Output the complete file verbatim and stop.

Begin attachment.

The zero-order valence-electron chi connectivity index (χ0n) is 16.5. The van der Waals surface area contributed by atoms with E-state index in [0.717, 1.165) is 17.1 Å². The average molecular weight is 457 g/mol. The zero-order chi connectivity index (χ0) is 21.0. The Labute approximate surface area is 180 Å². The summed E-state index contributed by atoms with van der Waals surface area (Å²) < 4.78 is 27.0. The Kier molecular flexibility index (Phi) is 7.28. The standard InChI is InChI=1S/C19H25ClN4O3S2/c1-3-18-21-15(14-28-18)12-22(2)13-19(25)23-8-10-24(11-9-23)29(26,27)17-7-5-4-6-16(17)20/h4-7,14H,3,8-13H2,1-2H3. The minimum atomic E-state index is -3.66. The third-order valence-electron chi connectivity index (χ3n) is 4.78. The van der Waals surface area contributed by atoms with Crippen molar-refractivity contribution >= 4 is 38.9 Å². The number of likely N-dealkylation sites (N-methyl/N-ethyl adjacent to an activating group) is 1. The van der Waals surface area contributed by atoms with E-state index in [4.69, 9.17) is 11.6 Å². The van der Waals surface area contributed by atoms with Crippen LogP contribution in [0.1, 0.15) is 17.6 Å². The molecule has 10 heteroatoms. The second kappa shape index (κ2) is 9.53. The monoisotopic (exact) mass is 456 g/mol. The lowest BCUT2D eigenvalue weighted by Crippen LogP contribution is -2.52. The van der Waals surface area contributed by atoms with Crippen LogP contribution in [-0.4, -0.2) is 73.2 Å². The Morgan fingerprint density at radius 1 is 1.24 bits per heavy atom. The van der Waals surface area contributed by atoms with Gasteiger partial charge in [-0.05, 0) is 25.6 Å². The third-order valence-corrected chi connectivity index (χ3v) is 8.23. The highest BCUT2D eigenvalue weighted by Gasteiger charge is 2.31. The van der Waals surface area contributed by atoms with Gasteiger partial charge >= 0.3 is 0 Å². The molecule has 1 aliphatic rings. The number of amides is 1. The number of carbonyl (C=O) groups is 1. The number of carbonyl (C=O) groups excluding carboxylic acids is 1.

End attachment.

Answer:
The zero-order valence-electron chi connectivity index (χ0n) is 16.5. The van der Waals surface area contributed by atoms with E-state index in [0.717, 1.165) is 17.1 Å². The average molecular weight is 457 g/mol. The zero-order chi connectivity index (χ0) is 21.0. The Labute approximate surface area is 180 Å². The summed E-state index contributed by atoms with van der Waals surface area (Å²) < 4.78 is 27.0. The Kier molecular flexibility index (Phi) is 7.28. The standard InChI is InChI=1S/C19H25ClN4O3S2/c1-3-18-21-15(14-28-18)12-22(2)13-19(25)23-8-10-24(11-9-23)29(26,27)17-7-5-4-6-16(17)20/h4-7,14H,3,8-13H2,1-2H3. The minimum atomic E-state index is -3.66. The third-order valence-electron chi connectivity index (χ3n) is 4.78. The van der Waals surface area contributed by atoms with Crippen molar-refractivity contribution >= 4 is 38.9 Å². The number of likely N-dealkylation sites (N-methyl/N-ethyl adjacent to an activating group) is 1. The van der Waals surface area contributed by atoms with E-state index in [4.69, 9.17) is 11.6 Å². The van der Waals surface area contributed by atoms with Crippen LogP contribution in [0.1, 0.15) is 17.6 Å². The molecule has 10 heteroatoms. The second kappa shape index (κ2) is 9.53. The monoisotopic (exact) mass is 456 g/mol. The lowest BCUT2D eigenvalue weighted by Crippen LogP contribution is -2.52. The van der Waals surface area contributed by atoms with Crippen LogP contribution in [-0.4, -0.2) is 73.2 Å². The Morgan fingerprint density at radius 1 is 1.24 bits per heavy atom. The van der Waals surface area contributed by atoms with Gasteiger partial charge in [-0.05, 0) is 25.6 Å². The third-order valence-corrected chi connectivity index (χ3v) is 8.23. The highest BCUT2D eigenvalue weighted by Gasteiger charge is 2.31. The van der Waals surface area contributed by atoms with Gasteiger partial charge >= 0.3 is 0 Å². The molecule has 1 aliphatic rings. The number of amides is 1. The number of carbonyl (C=O) groups is 1. The number of carbonyl (C=O) groups excluding carboxylic acids is 1.